Research Interests

Information Theory, Communication Theory, Coding Theory, Iterative Decoding, Fading Channels, Multiuser Detection, Digital Signal Processing, Wireless Communications, Satellite Communications, Free-Space Optical Communciations.

Current Research Projects

Finite-Length Information Theory

European Research Council, Starting Grant 2011-2016

Shannon's Information Theory establishes the fundamental limits of information processing systems. A concept that is hidden in the mathematical proofs most of the Information Theory literature, is that in order to achieve the fundamental limits we need sequences of infinite duration. Practical information processing systems have strict limitations in terms of length, induced by system constraints on delay and complexity. The vast majority of the Information Theory literature ignores these constraints and theoretical studies that provide a finite- length treatment of information processing are hence urgently needed. When finite-lengths are employed, asymptotic techniques (laws of large numbers, large deviations) cannot be invoked and new techniques must be sought. A fundamental understanding of the impact of finite-lengths is crucial to harvesting the potential gains in practice. This project is aimed at contributing towards the goal of providing a unified framework for the study of finite-length Information Theory. The approach in this project will be based on information- spectrum combined with tight bounding techniques. The results of this project will be of benefit to areas such as communication theory, probability theory, statistics, physics, computer science, mathematics, economics, bioinformatics and computational neuroscience.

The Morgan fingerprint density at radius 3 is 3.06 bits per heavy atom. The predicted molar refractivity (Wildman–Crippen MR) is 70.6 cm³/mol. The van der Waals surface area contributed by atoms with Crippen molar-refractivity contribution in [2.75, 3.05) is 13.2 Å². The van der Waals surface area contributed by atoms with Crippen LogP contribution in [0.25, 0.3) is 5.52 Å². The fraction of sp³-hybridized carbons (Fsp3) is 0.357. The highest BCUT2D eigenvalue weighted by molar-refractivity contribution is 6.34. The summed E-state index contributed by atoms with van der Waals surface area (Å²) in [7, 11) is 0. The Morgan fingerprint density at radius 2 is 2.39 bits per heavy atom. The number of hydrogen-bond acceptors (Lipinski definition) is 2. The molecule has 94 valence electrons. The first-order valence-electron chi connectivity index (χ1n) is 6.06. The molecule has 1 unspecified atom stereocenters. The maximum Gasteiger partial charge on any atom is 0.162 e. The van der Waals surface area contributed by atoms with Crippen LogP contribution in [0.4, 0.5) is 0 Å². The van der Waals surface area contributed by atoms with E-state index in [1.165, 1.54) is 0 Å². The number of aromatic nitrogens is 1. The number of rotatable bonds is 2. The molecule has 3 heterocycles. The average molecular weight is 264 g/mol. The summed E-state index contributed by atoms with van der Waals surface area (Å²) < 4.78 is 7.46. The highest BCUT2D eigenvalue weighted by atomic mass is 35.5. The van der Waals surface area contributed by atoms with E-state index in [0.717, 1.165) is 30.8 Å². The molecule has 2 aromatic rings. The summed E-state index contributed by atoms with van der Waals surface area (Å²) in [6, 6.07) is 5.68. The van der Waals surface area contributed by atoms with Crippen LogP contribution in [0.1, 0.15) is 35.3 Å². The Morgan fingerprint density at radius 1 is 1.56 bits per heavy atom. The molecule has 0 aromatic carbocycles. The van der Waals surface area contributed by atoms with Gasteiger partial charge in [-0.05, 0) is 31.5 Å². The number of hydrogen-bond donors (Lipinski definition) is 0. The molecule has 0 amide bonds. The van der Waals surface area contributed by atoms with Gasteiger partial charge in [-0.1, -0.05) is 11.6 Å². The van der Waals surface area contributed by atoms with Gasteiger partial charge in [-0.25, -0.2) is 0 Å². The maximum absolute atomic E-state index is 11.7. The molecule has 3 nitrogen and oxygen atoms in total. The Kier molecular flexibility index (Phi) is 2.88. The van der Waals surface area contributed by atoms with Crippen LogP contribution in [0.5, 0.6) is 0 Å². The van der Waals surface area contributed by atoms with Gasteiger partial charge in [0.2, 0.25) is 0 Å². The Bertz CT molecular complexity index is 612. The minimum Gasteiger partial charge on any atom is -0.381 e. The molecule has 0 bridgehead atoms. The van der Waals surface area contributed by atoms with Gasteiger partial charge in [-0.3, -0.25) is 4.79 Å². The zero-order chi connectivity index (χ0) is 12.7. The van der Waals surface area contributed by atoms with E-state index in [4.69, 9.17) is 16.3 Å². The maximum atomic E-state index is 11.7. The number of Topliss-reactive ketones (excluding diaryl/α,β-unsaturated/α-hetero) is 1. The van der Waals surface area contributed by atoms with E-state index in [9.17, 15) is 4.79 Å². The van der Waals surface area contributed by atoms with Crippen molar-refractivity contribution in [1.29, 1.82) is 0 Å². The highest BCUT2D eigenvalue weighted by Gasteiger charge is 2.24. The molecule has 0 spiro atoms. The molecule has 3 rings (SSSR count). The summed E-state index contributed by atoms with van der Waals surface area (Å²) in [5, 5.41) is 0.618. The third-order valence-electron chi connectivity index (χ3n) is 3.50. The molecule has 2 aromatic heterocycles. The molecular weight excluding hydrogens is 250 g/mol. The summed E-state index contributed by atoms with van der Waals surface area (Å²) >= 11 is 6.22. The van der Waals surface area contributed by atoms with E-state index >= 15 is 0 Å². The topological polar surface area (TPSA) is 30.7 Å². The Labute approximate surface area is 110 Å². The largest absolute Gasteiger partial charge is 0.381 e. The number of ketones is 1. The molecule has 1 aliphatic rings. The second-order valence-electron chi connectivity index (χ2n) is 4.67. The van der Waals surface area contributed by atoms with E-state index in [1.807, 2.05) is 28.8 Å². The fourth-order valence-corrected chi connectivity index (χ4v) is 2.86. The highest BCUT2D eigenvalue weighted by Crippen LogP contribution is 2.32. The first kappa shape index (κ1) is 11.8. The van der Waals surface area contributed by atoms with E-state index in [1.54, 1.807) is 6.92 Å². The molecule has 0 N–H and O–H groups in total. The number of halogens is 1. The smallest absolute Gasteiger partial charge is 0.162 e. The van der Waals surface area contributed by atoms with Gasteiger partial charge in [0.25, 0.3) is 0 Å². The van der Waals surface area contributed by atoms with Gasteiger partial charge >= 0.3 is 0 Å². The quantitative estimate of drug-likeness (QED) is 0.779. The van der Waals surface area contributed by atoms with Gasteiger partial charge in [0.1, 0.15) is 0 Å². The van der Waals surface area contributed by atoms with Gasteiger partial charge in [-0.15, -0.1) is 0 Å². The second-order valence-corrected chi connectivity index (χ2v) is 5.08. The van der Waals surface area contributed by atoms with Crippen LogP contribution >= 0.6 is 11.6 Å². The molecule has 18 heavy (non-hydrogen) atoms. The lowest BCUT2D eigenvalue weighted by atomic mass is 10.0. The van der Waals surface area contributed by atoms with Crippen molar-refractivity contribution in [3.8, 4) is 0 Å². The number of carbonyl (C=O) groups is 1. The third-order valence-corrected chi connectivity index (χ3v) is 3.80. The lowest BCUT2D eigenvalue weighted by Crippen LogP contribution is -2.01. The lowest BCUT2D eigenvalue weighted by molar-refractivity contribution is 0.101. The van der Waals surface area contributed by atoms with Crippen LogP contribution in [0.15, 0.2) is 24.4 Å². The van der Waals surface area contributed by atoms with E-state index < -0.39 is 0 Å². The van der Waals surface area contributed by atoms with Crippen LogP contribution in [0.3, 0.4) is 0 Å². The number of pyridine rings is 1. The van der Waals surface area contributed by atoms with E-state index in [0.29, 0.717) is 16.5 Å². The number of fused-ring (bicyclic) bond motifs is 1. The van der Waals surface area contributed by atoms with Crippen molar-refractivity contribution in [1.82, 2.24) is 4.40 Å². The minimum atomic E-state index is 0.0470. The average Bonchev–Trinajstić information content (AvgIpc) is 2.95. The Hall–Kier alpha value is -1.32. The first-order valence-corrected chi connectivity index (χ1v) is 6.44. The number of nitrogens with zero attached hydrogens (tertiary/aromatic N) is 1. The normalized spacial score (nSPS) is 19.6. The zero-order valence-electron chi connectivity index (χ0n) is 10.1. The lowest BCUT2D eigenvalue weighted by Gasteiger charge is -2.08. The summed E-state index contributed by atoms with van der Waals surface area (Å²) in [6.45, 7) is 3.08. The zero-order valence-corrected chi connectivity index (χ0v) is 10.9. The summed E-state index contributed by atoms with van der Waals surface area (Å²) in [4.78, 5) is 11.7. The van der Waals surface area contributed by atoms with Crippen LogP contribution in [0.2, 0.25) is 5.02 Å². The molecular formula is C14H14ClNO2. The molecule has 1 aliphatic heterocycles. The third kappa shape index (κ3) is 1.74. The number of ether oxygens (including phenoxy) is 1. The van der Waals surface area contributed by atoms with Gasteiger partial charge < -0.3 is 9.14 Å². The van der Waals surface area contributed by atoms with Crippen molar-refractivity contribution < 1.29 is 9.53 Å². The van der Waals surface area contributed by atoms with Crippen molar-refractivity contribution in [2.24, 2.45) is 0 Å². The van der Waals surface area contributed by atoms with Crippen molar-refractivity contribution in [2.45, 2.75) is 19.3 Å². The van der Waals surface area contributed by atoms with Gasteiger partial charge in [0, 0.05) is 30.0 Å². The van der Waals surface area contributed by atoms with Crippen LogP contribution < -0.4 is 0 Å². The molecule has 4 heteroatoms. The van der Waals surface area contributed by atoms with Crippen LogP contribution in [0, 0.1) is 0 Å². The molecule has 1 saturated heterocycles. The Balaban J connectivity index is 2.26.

Mismatched Decoding in Information Theory with Applications to Channel Modelling

Marie Curie Career Integration Grant, 2012-2016